This isn't to say we aren't moving all development over to Mercurial.

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Being easier to grok is an important advantage, since that makes it more likely to be used. SVN is certainly way better than no version control, and if someone is stubborn about old ways then maybe SVN is the best choice for them. – jhocking Sep 30 '11 at 11:58
@jhocking: I don't love SVN, but if someone tells me "I don't like these new DVCS things, so I'll stay with CVS", then I'll definitely recommend it: it's the easy road to at least partially sane VCS ;-) – Joachim Sauer Sep 30 '11 at 12:10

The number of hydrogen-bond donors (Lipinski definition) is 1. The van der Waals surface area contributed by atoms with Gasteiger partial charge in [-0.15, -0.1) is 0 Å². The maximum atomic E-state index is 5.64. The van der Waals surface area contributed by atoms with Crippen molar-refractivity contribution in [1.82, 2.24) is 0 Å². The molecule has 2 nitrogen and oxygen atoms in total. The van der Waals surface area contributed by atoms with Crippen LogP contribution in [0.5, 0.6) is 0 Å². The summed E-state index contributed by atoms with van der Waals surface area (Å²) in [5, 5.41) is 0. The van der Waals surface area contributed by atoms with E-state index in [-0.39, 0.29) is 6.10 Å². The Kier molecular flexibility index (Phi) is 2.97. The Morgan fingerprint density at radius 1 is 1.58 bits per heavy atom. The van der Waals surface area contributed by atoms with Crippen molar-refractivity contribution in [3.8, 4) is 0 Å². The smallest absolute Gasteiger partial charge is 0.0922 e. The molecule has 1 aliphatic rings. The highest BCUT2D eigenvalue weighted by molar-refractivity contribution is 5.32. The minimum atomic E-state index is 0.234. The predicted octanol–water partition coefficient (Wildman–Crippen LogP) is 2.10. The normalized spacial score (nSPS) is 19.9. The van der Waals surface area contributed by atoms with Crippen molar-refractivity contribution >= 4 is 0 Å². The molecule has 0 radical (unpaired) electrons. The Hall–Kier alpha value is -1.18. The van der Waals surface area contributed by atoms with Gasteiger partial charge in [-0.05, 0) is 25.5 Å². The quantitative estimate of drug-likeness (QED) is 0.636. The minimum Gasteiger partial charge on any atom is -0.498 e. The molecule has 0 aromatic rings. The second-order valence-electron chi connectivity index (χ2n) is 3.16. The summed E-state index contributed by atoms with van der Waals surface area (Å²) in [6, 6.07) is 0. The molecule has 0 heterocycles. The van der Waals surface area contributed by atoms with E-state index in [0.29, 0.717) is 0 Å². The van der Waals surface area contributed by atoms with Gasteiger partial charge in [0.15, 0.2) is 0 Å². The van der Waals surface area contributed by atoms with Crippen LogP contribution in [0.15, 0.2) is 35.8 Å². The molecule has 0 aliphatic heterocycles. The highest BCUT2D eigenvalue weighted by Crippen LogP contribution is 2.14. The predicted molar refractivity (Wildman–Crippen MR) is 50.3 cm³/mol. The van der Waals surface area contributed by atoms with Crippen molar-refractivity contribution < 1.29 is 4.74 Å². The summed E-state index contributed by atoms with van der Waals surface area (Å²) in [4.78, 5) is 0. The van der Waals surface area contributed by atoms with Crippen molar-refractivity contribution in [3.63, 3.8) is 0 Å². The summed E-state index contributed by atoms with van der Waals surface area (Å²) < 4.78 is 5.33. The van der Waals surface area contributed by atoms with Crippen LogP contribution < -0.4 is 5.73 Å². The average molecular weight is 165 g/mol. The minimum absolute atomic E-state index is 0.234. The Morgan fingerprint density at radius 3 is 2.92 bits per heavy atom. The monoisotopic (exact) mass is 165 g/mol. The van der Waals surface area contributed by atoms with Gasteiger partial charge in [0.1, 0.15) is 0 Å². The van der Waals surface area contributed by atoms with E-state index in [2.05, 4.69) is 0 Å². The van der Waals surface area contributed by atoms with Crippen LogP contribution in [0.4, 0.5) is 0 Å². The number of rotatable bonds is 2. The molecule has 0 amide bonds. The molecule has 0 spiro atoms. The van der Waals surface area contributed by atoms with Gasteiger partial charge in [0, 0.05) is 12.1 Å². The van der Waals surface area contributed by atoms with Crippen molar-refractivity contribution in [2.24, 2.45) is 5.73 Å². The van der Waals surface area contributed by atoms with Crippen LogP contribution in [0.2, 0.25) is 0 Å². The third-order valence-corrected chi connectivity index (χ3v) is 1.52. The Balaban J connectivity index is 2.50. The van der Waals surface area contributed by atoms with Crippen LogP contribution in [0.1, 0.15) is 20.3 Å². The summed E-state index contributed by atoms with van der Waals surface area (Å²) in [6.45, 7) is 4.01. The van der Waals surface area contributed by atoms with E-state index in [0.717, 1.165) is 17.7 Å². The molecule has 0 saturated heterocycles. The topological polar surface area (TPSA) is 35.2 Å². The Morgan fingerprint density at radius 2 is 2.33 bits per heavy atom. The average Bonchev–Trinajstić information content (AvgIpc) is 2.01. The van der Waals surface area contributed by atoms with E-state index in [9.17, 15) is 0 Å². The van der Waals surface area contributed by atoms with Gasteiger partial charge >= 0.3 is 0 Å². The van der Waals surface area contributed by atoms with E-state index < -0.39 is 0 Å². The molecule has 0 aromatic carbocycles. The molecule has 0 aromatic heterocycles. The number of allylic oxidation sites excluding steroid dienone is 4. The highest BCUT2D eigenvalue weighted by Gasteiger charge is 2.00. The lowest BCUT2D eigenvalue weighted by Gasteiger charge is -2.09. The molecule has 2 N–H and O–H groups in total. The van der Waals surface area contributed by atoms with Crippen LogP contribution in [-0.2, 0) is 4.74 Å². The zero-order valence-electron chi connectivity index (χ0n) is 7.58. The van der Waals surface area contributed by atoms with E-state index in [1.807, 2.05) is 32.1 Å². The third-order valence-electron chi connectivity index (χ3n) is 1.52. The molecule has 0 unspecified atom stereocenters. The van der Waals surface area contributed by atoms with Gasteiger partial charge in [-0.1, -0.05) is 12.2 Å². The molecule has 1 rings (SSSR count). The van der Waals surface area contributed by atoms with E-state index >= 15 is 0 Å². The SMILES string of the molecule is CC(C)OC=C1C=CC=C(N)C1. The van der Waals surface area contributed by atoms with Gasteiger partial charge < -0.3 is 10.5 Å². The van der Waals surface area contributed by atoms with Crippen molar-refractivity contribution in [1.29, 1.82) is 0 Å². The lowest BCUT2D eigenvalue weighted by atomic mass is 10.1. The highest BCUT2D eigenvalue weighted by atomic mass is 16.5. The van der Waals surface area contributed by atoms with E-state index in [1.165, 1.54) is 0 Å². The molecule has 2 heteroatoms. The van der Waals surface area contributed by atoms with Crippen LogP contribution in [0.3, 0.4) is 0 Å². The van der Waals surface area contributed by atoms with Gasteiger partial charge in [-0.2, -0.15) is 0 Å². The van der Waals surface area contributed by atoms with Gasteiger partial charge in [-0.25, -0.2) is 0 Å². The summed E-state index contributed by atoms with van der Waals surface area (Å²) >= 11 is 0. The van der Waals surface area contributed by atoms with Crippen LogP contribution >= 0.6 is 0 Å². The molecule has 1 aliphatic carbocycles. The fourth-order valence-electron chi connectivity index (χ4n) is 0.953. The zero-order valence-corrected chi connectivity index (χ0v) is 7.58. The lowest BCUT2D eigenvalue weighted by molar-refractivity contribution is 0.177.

@jhocking New ways aren't always the best for every circumstance. It brings to mind the old story about NASA spending millions of dollars developing a pen that can write in 0g. The cosmonauts on the other hand made due with pencils. Sometimes the old ways are better, NOW GET OFF MY LAWN! – maple_shaft Sep 30 '11 at 12:14
@maple_shaft, and sometimes they aren't. – Peter Taylor Sep 30 '11 at 12:19
Easily grokked is highly subjective, and is largely based on how you try to fit the new knowledge into what you already may know. It also makes a great deal of difference what your source of learning is. If you are going by man pages, good luck. If you are being taught by a good teacher who already groks it, you've got it made. I found git made tremendous sense after watching several good videos on YouTube. If you get your understanding from someone who has already distilled it down to the simple core, then anything is easier to understand. – WarrenT Aug 30 '12 at 23:13
  • SVN repositories are more manageable from a manager's and administrator's point of view (ACL + authentication methods + hotcopy + mirrors + dumps)